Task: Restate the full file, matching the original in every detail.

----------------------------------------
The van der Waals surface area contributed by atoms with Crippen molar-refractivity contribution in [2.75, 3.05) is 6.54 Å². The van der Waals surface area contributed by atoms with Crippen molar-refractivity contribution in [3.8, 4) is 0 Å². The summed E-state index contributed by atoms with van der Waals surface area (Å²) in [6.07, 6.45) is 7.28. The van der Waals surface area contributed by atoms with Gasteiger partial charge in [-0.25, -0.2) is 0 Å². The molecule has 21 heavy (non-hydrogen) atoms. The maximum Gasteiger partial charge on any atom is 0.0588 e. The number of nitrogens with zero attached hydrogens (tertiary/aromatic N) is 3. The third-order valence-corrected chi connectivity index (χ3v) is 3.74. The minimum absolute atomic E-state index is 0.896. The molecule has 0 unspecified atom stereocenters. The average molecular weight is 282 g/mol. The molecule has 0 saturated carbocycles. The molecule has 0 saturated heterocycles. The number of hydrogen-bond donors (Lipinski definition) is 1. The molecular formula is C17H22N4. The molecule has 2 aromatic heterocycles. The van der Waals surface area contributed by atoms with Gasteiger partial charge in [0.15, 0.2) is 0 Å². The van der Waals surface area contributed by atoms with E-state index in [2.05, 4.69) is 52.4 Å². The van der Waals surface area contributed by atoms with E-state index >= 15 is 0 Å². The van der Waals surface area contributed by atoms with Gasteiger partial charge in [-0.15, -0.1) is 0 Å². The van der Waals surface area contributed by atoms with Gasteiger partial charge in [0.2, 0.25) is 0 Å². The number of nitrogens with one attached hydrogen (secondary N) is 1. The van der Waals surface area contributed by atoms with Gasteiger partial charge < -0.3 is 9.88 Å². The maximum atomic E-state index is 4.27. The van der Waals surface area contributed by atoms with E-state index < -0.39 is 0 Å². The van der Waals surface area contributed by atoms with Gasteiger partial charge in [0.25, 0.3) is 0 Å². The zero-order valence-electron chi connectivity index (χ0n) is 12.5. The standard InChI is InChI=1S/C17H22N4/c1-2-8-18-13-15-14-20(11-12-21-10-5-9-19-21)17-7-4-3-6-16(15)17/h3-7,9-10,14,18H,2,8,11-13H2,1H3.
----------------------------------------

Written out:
The van der Waals surface area contributed by atoms with Crippen molar-refractivity contribution in [2.75, 3.05) is 6.54 Å². The van der Waals surface area contributed by atoms with Crippen molar-refractivity contribution in [3.8, 4) is 0 Å². The summed E-state index contributed by atoms with van der Waals surface area (Å²) in [6.07, 6.45) is 7.28. The van der Waals surface area contributed by atoms with Gasteiger partial charge in [-0.25, -0.2) is 0 Å². The molecule has 21 heavy (non-hydrogen) atoms. The maximum Gasteiger partial charge on any atom is 0.0588 e. The number of nitrogens with zero attached hydrogens (tertiary/aromatic N) is 3. The third-order valence-corrected chi connectivity index (χ3v) is 3.74. The minimum absolute atomic E-state index is 0.896. The molecule has 0 unspecified atom stereocenters. The average molecular weight is 282 g/mol. The molecule has 0 saturated carbocycles. The molecule has 0 saturated heterocycles. The number of hydrogen-bond donors (Lipinski definition) is 1. The molecular formula is C17H22N4. The molecule has 2 aromatic heterocycles. The van der Waals surface area contributed by atoms with Gasteiger partial charge in [0.15, 0.2) is 0 Å². The van der Waals surface area contributed by atoms with E-state index in [2.05, 4.69) is 52.4 Å². The van der Waals surface area contributed by atoms with E-state index >= 15 is 0 Å². The van der Waals surface area contributed by atoms with Gasteiger partial charge in [-0.15, -0.1) is 0 Å². The van der Waals surface area contributed by atoms with Gasteiger partial charge in [0.2, 0.25) is 0 Å². The number of nitrogens with one attached hydrogen (secondary N) is 1. The van der Waals surface area contributed by atoms with Gasteiger partial charge < -0.3 is 9.88 Å². The maximum atomic E-state index is 4.27. The van der Waals surface area contributed by atoms with E-state index < -0.39 is 0 Å². The van der Waals surface area contributed by atoms with Gasteiger partial charge in [0.25, 0.3) is 0 Å². The zero-order valence-electron chi connectivity index (χ0n) is 12.5. The standard InChI is InChI=1S/C17H22N4/c1-2-8-18-13-15-14-20(11-12-21-10-5-9-19-21)17-7-4-3-6-16(15)17/h3-7,9-10,14,18H,2,8,11-13H2,1H3.